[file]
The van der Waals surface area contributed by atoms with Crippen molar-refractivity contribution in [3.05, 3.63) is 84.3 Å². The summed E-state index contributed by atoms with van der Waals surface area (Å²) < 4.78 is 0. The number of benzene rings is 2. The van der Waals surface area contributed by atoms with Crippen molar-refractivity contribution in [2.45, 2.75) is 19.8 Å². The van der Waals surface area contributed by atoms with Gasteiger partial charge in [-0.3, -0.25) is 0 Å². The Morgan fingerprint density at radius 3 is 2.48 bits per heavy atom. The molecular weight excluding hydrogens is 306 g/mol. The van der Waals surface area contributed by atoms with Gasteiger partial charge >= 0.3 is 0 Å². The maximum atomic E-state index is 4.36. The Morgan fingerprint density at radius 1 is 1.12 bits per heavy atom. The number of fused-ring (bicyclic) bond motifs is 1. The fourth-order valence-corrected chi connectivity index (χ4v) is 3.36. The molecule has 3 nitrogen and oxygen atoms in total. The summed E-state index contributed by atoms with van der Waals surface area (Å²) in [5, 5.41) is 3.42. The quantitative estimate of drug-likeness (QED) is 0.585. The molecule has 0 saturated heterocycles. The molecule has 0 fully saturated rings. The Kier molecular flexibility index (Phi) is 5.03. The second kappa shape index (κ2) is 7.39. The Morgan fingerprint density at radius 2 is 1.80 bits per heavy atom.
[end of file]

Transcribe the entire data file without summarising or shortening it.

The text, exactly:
The van der Waals surface area contributed by atoms with Crippen molar-refractivity contribution in [3.05, 3.63) is 84.3 Å². The summed E-state index contributed by atoms with van der Waals surface area (Å²) < 4.78 is 0. The number of benzene rings is 2. The van der Waals surface area contributed by atoms with Crippen molar-refractivity contribution in [2.45, 2.75) is 19.8 Å². The van der Waals surface area contributed by atoms with Gasteiger partial charge in [-0.3, -0.25) is 0 Å². The Morgan fingerprint density at radius 3 is 2.48 bits per heavy atom. The molecular weight excluding hydrogens is 306 g/mol. The van der Waals surface area contributed by atoms with Gasteiger partial charge >= 0.3 is 0 Å². The maximum atomic E-state index is 4.36. The Morgan fingerprint density at radius 1 is 1.12 bits per heavy atom. The number of fused-ring (bicyclic) bond motifs is 1. The fourth-order valence-corrected chi connectivity index (χ4v) is 3.36. The molecule has 3 nitrogen and oxygen atoms in total. The summed E-state index contributed by atoms with van der Waals surface area (Å²) in [5, 5.41) is 3.42. The quantitative estimate of drug-likeness (QED) is 0.585. The molecule has 0 saturated heterocycles. The molecule has 0 fully saturated rings. The Kier molecular flexibility index (Phi) is 5.03. The second kappa shape index (κ2) is 7.39. The Morgan fingerprint density at radius 2 is 1.80 bits per heavy atom.